First evidence of damage to Gaza’s cultural sites emerges

Antiquities museum hit; fears grow for excavated archaeology.



After a 3,500-year history of invasions, the latest war on the beleaguered coastal strip of Gaza has once again put historic sites at risk.

The fragile ceasefire in force as The Art Newspaper went to press (21 January) has allowed some information to emerge about the fate of Gaza’s cultural heritage. Gaza’s only museum, a private antiquities museum run by Gazan contractor and collector Jawdat Khoudary, was badly damaged during Israel’s 22 days of air and land strikes. The glass doors and windows have been shattered and the roof and walls have been damaged. Roman and Byzan­tine pottery, Islamic bronze objects and many amphorae have been destroyed, initially during shooting 20m to 200m away, and later because of nearby shelling, with one direct hit to the museum’s conference hall, Mr Khoudary said. Amphorae, clay and ceramic vessels with two looped handles, were created in Gaza and the region during the fourth to seventh centuries for holding wine, olive oil and food and trading perishable commodities.

Meanwhile, anxieties are growing about the fate of the city’s antiquities. “I am very concerned: the entire Gaza Strip is an archaeological site,” Palestinian archaeologist Profes­sor Moain Sadeq said.

Professor Sadeq founded the Palestinian Antiquities Depart­ment of Gaza in 1994, and is currently a visiting lecturer at the University of Toronto while in contact daily with Gaza. “Historical sites and buildings in Gaza are adjacent to urban areas, so any location that was hit as a target also put the nearby historical sites and buildings in danger,” he said. Major sites where damage is expected because of heavy fighting in adjacent areas include: Tell as-Sakan, an early Bronze Age settlement which is the largest and oldest walled Canaanite city in the local region, and the oldest Egyptian fortified site outside of Egypt; Tel el-Ajull, an important middle and late Bronze period city that was an important trade hub between ancient Egypt and the Levant; and the remains of Anthedon, a Hellenist port. The Byzantine church of Jabalya was also near heavy fighting, and was the site of partial damage by Israeli tanks during an incursion in 2005. Al-Zeitoun residential quarter in Gaza’s Old City, a medieval historic district, has also been largely destroyed, Professor Sadeq added.

Archaeologists are expecting assessment of all of Gaza’s historical sites to be slow. As humanitarian assistance is the urgent priority, serious archaeological surveys of historic sites will be delayed. “I hope that Israel and the Palestinians will work to restore the sites. I am worried about Gaza sites that were excavated and are above the ground because I am sure during the military activity that some sites have been damaged,” Dr Yigal Yisrael, of the Israel Antiquities Authority Ashkelon region and Western Negev said.

The first mention of an invasion in Gaza dates back approximately 3,500 years to the annals of Pharaoh Tuthmosis III. At least a dozen empires have controlled Gaza, in its 6,000-year known history including the ancient Egyptians, Assyrians, Babylonians, Pers­ians, Mace­donians, Romans, Byzantines, Muslims, Crusad­ers, Mamluks, Ottomans and British, and the modern states of Egypt and Israel. Artefacts from ancient Muslim, Jewish and Christian communities are routinely discovered.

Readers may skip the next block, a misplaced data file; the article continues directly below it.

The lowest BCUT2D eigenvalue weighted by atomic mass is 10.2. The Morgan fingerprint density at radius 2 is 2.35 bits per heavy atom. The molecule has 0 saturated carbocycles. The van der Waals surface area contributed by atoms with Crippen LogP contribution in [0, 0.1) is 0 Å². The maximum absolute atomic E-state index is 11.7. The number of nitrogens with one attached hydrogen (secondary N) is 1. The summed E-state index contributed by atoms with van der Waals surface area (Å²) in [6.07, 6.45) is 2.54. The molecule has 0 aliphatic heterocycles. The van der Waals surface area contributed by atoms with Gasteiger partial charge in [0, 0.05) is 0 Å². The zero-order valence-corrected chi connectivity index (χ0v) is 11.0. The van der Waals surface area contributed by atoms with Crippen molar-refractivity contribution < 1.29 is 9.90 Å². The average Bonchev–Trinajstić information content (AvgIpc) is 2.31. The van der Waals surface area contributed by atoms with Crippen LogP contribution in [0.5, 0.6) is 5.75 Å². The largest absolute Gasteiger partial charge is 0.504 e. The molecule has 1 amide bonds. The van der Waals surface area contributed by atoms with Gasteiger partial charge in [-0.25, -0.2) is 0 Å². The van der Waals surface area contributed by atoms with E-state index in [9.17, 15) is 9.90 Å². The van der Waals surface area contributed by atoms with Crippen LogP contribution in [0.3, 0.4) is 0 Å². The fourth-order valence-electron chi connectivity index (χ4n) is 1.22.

Even so, Gaza has not been widely excavated. In recent history, the Palestinian authorities have faced shortages of funding, staff, equipment and conservation facilities. Local artefacts could previously only be viewed in foreign museums, such as in Istanbul, London and Jerusalem, until Mr Khoudary opened his museum in August with his private collection of artefacts salvaged from land and sea, during two decades in the construction business. The museum was originally planned as a national museum, with backing from Palestinian Authority President Mahmoud Abbas, until Hamas took authority in Gaza in 2007.

Since 1994, seven major sites in Gaza have been excavated by the Palestinian Antiquities Aut­hority, but in late 2000 activity stalled with the rise of the intifada. According to American archaeologist Profes­sor Lynn Swartz Dodd of the University of Southern Calif­ornia, the latest war in Gaza has also stalled plans for joint Israeli-Palestinian excavation projects in the West Bank, including a heritage preservation field school.

Professor Dodd and Professor Ran Boytner of the University of California, Los Angeles, oversaw a five-year secret committee of Israeli and Palestinian archaeologists that culminated last year in the publication of a 39-point archae­ological joint heritage plan, dubbed “the archaeological peace plan”. This group also published the first public archaeological database of archaeological work in the West Bank and Gaza since 1967.

“A significant educational and training endeavour and the intended investment in a heritage resource that would have been made through that partnership have become invisible causalities of [the] conflict,” Professor Dodd told The Art Newspaper.

Professor Sadeq says that the need now is to invite colleagues from abroad to come and help in Gaza. New sites may also emerge from such an effort, as scores of buildings were erected without salvage excavations first, before he founded the Gaza Antiquities Department in 1994, he adds.

“We need expertise, technical support and various types of help with conservation,” Professor Sadeq said. Swiss experts from Geneva’s Museum of Art and History, which hosted the first satellite show of Gaza antiquities in 2007 from Mr Khoudary’s collection, have already voiced plans to assist with assessment and conservation. “I hope other international organisations will also help. If there is peace, antiquities should be a priority, after humanitarian aid,” Mr Khoudary said.